Just under the surface of the Salar de Atacama in Chile is the world’s largest and purest active reserve of lithium. Surrounded by volcanoes, the salar, or dry lake salt flat, is the “literally the driest place in the world,” says United States Geological Survey (USGS) mineral commodity specialist Brian Jaskula. Andean flamingos touch down periodically as they migrate between their breeding grounds in Chile and Argentine wetlands, but there is no full-time life visible there—not even insects. That aridity makes it the hottest spot for lithium extraction in the world.
From above, as in this photo recently released from NASA and the USGS’s Landsat-8 satellite, it looks like a mosaic of rectangular oases. Swimming-pool blues and hot whites, and greens that range from dark and lawn-like to Mountain Dew–hued pattern a flat umber backdrop, representing different stages in the 18-month lithium-mining process. The blues are brine freshly drawn from as few as 15 feet below the salar floor, containing 0.02 percent lithium, a concentration that seems small but is about 100 times higher than commercial lithium sites elsewhere in the world.
Until 2003, lithium was a relatively minor commodity, used to stabilize fluctuating moods and temperatures—in pill or solution form and in glassware such as Pyrex—and as a hydroxide to grease car door hinges and wheels through hot days and frigid winters. Now, lithium greases the wheels of modern life, in the form of lithium-ion batteries that power smartphones, laptops, and, increasingly, electric vehicles.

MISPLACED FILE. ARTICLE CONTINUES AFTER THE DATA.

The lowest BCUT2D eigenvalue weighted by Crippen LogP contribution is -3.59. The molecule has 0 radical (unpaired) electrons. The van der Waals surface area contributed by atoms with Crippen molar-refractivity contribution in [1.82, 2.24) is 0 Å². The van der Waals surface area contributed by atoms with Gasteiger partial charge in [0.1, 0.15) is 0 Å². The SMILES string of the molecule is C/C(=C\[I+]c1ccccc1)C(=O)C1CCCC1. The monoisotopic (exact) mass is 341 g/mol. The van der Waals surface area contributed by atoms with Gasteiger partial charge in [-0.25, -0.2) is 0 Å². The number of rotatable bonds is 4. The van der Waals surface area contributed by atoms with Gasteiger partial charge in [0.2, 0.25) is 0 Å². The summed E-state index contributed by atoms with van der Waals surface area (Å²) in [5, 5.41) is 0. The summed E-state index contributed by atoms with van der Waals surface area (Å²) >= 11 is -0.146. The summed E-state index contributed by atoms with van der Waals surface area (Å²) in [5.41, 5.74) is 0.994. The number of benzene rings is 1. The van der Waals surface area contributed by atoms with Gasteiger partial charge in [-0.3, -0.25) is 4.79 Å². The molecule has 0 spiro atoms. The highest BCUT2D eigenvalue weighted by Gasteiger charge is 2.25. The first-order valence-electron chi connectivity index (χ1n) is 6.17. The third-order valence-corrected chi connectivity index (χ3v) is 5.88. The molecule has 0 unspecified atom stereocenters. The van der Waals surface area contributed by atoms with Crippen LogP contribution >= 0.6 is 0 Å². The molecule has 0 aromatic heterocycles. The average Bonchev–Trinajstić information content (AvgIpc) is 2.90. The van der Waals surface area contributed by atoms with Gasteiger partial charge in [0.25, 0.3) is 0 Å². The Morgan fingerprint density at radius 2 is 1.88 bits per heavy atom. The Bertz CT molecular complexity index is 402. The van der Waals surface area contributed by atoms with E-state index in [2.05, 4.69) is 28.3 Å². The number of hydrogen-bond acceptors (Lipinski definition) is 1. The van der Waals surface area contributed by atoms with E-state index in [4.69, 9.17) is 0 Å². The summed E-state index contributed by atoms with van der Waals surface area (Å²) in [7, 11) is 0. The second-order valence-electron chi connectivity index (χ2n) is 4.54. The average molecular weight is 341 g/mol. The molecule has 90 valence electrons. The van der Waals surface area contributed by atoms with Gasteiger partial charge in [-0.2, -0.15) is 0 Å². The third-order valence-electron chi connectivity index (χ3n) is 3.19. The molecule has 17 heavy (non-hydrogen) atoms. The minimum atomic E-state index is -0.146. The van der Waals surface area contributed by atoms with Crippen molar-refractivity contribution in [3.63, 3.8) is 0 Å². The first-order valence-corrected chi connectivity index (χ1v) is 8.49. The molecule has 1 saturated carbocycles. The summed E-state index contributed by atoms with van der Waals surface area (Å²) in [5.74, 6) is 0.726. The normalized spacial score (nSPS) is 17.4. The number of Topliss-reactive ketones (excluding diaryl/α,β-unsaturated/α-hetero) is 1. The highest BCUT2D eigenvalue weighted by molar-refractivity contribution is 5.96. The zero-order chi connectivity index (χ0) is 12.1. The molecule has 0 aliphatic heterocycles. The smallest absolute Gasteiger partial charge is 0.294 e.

“Rain is the enemy of a brine operation like this,” says Jaskula. With a high initial lithium concentration below and a lot of sun and hot wind to do the drying work once its above ground, the Salar de Atacama contains the perfect characteristics for lithium extraction. The goal is to evaporate water and remove adulterating elements such as magnesium, boron, and salt from the brine until it reaches a lithium concentration of six percent—in the chartreuse pools—at which point it can be trucked away to processing plants where it is separated and shipped all around the world.
While electric vehicles promise to improve upon the environmental degradation caused by fossil fuels, the appetite for lithium might not be so sustainable either. The International Energy Agency predicts that more than 120 million new electric cars will be on the road over the next 20 years, requiring a significant quantity of lithium. Just yesterday, a new lithium-mining prospector in the region dropped its project due to protests from the Atacama indigenous community, and it was quickly swallowed up by Chilean SQM–one of two companies that dominate the lithium business in Chile (the other is American Albermarle). While lithium looks like a climate change oasis from above, its future is still not so clear.